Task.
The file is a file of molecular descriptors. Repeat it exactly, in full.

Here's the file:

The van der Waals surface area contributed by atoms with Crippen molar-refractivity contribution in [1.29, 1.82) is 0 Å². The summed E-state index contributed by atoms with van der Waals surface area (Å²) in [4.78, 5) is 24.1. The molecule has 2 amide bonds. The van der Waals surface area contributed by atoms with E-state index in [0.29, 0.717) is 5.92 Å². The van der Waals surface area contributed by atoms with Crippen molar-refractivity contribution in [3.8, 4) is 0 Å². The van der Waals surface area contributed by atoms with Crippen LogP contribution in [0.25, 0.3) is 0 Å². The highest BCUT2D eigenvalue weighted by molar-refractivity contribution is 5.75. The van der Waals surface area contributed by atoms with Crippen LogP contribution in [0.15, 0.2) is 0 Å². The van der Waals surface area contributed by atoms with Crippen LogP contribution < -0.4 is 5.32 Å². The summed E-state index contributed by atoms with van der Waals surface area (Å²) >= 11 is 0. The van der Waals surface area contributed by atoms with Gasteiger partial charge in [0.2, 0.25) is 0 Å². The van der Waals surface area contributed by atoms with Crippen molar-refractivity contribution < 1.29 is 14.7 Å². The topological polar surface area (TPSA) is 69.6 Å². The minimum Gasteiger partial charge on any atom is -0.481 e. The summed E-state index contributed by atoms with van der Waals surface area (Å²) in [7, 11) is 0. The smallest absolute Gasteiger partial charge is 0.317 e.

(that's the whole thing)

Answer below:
The van der Waals surface area contributed by atoms with Crippen molar-refractivity contribution in [1.29, 1.82) is 0 Å². The summed E-state index contributed by atoms with van der Waals surface area (Å²) in [4.78, 5) is 24.1. The molecule has 2 amide bonds. The van der Waals surface area contributed by atoms with E-state index in [0.29, 0.717) is 5.92 Å². The van der Waals surface area contributed by atoms with Crippen molar-refractivity contribution in [3.8, 4) is 0 Å². The van der Waals surface area contributed by atoms with Crippen LogP contribution in [0.25, 0.3) is 0 Å². The highest BCUT2D eigenvalue weighted by molar-refractivity contribution is 5.75. The van der Waals surface area contributed by atoms with Crippen LogP contribution in [0.15, 0.2) is 0 Å². The van der Waals surface area contributed by atoms with Crippen LogP contribution < -0.4 is 5.32 Å². The summed E-state index contributed by atoms with van der Waals surface area (Å²) >= 11 is 0. The van der Waals surface area contributed by atoms with Gasteiger partial charge in [0.2, 0.25) is 0 Å². The van der Waals surface area contributed by atoms with Crippen molar-refractivity contribution < 1.29 is 14.7 Å². The topological polar surface area (TPSA) is 69.6 Å². The minimum Gasteiger partial charge on any atom is -0.481 e. The summed E-state index contributed by atoms with van der Waals surface area (Å²) in [7, 11) is 0. The smallest absolute Gasteiger partial charge is 0.317 e.